Bear attractants required to be properly stored at developed recreation sites in Medicine Bow-Routt National Forests

Courtesy: Forest Service
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LARAMIE, Wyo. (RELEASE) - Visitors to developed recreation sites on the Medicine Bow-Routt National Forests must now comply with a forest order that requires proper storage of food and refuse which might attract bears.

The order was signed on June 15, 2020 and is necessary to minimize adverse interactions between bears and humans. USDA Forest Service, Colorado Parks and Wildlife, and Wyoming Game and Fish coordinated to put the order in place.

“Signing this order is important to our state wildlife agency partners and for the safety of forest visitors,” said Forest Supervisor Russ Bacon. “We do not want bears to be tempted to visit recreation sites where close encounters with the public could occur. Bear/human encounters are becoming an all-too-frequent issue, so we are working with our partners to resolve this issue before it becomes an even larger problem.

“The order I signed applies to our developed recreation sites, but the same safety message applies to dispersed sites throughout the forests. The Medicine Bow and Routt National Forests are bear country and the recreating public should properly store anything that could attract bears.”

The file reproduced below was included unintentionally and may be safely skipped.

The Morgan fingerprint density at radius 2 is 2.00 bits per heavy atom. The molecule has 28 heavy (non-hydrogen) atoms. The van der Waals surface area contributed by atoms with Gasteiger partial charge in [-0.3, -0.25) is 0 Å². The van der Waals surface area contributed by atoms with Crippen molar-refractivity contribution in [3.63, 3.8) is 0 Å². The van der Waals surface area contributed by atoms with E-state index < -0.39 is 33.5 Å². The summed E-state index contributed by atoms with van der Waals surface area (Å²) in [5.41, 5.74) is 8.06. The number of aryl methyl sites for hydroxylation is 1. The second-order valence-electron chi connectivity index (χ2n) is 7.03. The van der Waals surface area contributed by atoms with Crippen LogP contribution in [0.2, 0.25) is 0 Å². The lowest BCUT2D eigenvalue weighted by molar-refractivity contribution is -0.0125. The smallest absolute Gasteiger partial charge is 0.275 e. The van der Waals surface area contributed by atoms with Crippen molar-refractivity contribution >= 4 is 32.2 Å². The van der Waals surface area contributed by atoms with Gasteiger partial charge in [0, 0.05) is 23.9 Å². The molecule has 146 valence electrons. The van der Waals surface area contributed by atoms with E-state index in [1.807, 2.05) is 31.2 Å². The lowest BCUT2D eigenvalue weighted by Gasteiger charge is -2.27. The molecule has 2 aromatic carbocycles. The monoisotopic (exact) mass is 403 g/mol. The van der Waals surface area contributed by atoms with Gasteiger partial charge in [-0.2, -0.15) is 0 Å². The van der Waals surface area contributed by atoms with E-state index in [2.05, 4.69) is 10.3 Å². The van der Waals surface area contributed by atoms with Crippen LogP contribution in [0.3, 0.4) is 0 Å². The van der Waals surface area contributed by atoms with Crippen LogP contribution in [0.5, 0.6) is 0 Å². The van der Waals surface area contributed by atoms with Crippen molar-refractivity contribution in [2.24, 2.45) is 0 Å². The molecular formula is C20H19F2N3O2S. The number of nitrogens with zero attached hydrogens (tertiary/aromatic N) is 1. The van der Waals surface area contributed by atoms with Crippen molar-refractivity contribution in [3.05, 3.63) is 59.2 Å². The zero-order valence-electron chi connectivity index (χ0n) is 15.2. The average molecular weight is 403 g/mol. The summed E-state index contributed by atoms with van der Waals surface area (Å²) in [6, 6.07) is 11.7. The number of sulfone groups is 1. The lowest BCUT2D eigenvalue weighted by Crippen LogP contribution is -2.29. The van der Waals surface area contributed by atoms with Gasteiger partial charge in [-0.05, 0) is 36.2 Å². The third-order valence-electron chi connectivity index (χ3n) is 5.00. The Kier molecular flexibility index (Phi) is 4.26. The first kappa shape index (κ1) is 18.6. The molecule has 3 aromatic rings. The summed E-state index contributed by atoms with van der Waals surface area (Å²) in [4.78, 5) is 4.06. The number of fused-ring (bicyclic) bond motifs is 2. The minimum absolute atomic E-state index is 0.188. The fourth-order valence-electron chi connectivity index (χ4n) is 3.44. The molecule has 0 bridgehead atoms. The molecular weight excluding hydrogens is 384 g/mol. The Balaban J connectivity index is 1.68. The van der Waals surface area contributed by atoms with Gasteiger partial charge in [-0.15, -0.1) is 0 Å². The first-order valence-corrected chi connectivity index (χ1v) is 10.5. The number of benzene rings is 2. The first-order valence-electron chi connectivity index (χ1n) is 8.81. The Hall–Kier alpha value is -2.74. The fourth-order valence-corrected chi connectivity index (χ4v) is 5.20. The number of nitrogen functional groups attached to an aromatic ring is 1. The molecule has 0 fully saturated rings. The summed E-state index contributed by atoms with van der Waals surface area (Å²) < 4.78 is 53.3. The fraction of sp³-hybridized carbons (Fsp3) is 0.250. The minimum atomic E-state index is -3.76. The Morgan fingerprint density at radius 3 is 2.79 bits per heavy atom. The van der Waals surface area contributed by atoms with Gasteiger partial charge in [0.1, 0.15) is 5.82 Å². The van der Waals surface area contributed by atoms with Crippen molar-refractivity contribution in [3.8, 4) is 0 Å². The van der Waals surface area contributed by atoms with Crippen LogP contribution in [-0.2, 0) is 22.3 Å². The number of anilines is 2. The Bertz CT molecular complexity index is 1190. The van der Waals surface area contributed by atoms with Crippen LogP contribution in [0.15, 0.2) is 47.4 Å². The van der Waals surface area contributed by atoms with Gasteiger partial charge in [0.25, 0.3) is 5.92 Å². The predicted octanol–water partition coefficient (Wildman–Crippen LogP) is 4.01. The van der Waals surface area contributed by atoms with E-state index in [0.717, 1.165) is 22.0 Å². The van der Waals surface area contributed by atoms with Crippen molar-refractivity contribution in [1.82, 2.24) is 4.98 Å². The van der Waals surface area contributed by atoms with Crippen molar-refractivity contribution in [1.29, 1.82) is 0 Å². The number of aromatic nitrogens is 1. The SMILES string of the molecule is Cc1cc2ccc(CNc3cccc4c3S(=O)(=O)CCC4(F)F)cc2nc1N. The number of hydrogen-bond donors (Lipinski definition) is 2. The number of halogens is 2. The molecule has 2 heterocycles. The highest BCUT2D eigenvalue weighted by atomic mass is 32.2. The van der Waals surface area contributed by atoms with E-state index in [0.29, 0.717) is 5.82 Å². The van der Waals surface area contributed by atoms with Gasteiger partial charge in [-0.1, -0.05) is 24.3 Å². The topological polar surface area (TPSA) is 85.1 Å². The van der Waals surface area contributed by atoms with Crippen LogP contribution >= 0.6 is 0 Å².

Bear attractants can include, but are not limited to: food and beverages, garbage, BBQ grills and stoves, cooking utensils, pet food and dishes, game meat and carcasses, fish and bait, toiletries and bug spray.

According to the Forest Order, unless food or refuse is being prepared for eating, being eaten, being transported, or being prepared for acceptable storage, it must be stored in bear-resistant containers or inside vehicles in sealed containers while in a restricted area.

Any harvested animal carcass must be acceptably stored, and if hung, be at least 100 yards from a developed recreation site.

Developed recreation sites include campgrounds, day-use sites, visitor centers, and picnic areas.

Be “Bear aware” and “Bear wise” when camping and recreating. Visit Colorado Parks and Wildlife and Wyoming Game & Fish webpages for more information.